As of Wednesday, they’re being advised by the automaker to go back to parking outside and not to leave their cars charging overnight, at the peak times that afford the most benefit for the environment.  

The issue goes back to a safety probe launched by NHTSA in October, followed by GM’s announcement of its own investigation and advice to owners in November. Things looked hopeful in May, when GM announced that it had developed a comprehensive remedy plan for the issue that would “utilize GM-developed diagnostic tools to identify potential battery anomalies and replace battery module assemblies as necessary.”

All of the incidents involved a fire originating around the vehicles’ battery packs, when the cars were plugged in and nearly fully charged. GM noted that none of the vehicles affected have the “design level N2.1” cells that GM transitioned to in mid-2019. Those unaffected cells were made in Holland, Michigan, rather than Ochang, South Korea, for the earlier ones. 

Now owners are being advised to go back to caution mode. The situation has some strange optics as GM prepares for first deliveries of its GMC Hummer EV, which leads its Ultium EV push with unrelated, next-generation technology, later this year. 

Hyundai faced a similar issue with some Kona Electric models, and opted in March for a quick but expensive fix: to replace the entire battery pack in up to 82,000 affected vehicles, including nearly 4,700 in the U.S.
» Read article                   

» More about clean transportation              

 

BIOMASS

needs attention
Biomass: The EU’s Great ‘Clean Energy’ Fraud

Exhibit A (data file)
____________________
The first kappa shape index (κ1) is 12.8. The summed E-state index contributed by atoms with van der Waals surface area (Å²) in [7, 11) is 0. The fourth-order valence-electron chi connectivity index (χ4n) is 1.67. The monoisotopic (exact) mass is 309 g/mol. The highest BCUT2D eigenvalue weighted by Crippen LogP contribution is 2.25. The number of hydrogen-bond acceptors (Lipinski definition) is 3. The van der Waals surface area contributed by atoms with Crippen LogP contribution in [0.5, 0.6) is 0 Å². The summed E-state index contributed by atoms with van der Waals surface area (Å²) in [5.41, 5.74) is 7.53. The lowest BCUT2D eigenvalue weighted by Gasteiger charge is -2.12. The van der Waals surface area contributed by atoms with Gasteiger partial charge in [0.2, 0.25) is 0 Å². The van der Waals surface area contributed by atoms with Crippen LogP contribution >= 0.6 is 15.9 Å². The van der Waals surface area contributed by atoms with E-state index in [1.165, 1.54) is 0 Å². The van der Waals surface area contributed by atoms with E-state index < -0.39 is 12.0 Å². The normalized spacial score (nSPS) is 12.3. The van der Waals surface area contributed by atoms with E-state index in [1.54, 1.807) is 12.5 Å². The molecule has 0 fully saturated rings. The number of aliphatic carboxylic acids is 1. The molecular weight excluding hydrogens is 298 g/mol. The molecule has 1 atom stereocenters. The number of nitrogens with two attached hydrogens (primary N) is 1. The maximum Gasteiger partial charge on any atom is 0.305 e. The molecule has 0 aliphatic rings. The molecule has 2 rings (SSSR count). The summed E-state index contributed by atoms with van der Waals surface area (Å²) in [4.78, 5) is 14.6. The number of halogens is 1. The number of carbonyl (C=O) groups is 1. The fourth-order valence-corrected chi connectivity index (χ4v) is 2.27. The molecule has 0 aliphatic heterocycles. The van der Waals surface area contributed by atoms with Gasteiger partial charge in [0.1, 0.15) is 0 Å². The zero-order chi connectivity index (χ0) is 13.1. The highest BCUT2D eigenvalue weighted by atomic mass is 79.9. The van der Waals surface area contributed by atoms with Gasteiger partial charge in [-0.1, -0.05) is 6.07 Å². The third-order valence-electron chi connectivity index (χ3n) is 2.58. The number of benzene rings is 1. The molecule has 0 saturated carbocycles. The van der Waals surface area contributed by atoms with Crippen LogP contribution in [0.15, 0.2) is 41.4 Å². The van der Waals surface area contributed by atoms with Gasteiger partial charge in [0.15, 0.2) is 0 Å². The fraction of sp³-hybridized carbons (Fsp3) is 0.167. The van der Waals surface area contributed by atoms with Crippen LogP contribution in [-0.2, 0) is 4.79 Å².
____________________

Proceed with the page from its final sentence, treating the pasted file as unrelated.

It turns out that for more than a decade, European power plants have merely been reducing their carbon footprint on paper by outsourcing their footprint to the United States.
By Alex Kimani, Oil Price
July 13, 2021

In 2009, the European Union issued a Renewable Energy Directive (RED), pledging to curb greenhouse gas emissions and urging its member states to shift from fossil fuels to renewables. But the fine print provided a major loophole: the EU classified biomass as a renewable energy source, on par with wind and solar power. 

Following the directive, EU governments have been incentivizing energy providers to burn biomass instead of coal, driving up huge demand for wood.

In fact, the EU has been importing so much biomass from the American South that it has emerged as Europe’s primary source of biomass imports.

Back in 1996, the United Nations (UN) devised a method to measure global carbon emissions. In a bid to simplify the process and avoid double counting, UN scientists suggested that biomass emissions should be calculated where the trees are cut down, not where the wood pellets are burned.

The UN adopted this methodology in its Renewable Energy Directive, allowing energy companies to burn biomass produced in the United States without having to report the emissions.

The UN was clearly more concerned about the amount of carbon we are putting out into the atmosphere regardless of the source. This source-agnostic approach has, however,           been creating a lot of controversy amongst policymakers, advocates, and scientists—and now the investment community.                                     

“I can’t think of anything that harms nature more than cutting down trees and burning them,” William Moomaw, professor emeritus of international environmental policy at Tufts University, has told CNN.                          

“It doesn’t change the physical reality. A law designed to reduce emissions that in reality encourages an increase in emissions … has to be flawed,” Tim Searchinger, senior research scholar at Princeton University, has told CNN, referring to Europe’s directive.
» Read article               

log loader